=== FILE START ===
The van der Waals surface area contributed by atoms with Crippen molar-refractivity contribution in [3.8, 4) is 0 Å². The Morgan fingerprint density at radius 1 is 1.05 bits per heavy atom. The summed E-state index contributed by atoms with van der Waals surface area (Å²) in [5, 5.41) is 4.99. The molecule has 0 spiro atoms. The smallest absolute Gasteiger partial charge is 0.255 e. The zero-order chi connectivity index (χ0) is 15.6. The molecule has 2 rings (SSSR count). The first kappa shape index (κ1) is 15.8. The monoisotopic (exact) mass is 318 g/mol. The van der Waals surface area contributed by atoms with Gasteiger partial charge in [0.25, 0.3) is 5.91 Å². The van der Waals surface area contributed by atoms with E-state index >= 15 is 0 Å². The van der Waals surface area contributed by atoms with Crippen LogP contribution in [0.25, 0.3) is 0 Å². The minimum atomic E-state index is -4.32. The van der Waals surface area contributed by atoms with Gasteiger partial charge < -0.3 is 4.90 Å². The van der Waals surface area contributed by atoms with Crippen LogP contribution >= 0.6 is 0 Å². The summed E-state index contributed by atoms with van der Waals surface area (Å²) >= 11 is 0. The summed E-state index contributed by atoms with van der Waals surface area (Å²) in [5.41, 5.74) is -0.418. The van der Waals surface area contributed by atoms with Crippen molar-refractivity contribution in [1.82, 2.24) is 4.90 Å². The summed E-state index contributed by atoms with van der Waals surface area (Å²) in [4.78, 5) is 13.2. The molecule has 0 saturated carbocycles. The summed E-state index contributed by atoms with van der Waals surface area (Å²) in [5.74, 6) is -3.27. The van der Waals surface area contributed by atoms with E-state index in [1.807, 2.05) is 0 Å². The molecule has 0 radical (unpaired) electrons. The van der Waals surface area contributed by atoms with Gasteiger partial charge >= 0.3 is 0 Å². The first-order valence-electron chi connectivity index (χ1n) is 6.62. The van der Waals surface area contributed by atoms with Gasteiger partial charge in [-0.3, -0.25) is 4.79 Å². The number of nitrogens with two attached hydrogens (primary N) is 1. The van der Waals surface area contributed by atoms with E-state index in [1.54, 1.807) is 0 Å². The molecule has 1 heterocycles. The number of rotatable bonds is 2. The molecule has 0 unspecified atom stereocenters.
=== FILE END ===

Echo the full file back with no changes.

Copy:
The van der Waals surface area contributed by atoms with Crippen molar-refractivity contribution in [3.8, 4) is 0 Å². The Morgan fingerprint density at radius 1 is 1.05 bits per heavy atom. The summed E-state index contributed by atoms with van der Waals surface area (Å²) in [5, 5.41) is 4.99. The molecule has 0 spiro atoms. The smallest absolute Gasteiger partial charge is 0.255 e. The zero-order chi connectivity index (χ0) is 15.6. The molecule has 2 rings (SSSR count). The first kappa shape index (κ1) is 15.8. The monoisotopic (exact) mass is 318 g/mol. The van der Waals surface area contributed by atoms with Gasteiger partial charge in [0.25, 0.3) is 5.91 Å². The van der Waals surface area contributed by atoms with E-state index >= 15 is 0 Å². The van der Waals surface area contributed by atoms with Crippen LogP contribution in [0.25, 0.3) is 0 Å². The minimum atomic E-state index is -4.32. The van der Waals surface area contributed by atoms with Gasteiger partial charge < -0.3 is 4.90 Å². The van der Waals surface area contributed by atoms with Crippen LogP contribution >= 0.6 is 0 Å². The summed E-state index contributed by atoms with van der Waals surface area (Å²) >= 11 is 0. The summed E-state index contributed by atoms with van der Waals surface area (Å²) in [5.41, 5.74) is -0.418. The van der Waals surface area contributed by atoms with Crippen molar-refractivity contribution in [1.82, 2.24) is 4.90 Å². The summed E-state index contributed by atoms with van der Waals surface area (Å²) in [4.78, 5) is 13.2. The molecule has 0 saturated carbocycles. The summed E-state index contributed by atoms with van der Waals surface area (Å²) in [5.74, 6) is -3.27. The van der Waals surface area contributed by atoms with E-state index in [1.807, 2.05) is 0 Å². The molecule has 0 radical (unpaired) electrons. The van der Waals surface area contributed by atoms with Gasteiger partial charge >= 0.3 is 0 Å². The first-order valence-electron chi connectivity index (χ1n) is 6.62. The van der Waals surface area contributed by atoms with Gasteiger partial charge in [-0.3, -0.25) is 4.79 Å². The number of nitrogens with two attached hydrogens (primary N) is 1. The van der Waals surface area contributed by atoms with E-state index in [1.54, 1.807) is 0 Å². The molecule has 1 heterocycles. The number of rotatable bonds is 2. The molecule has 0 unspecified atom stereocenters.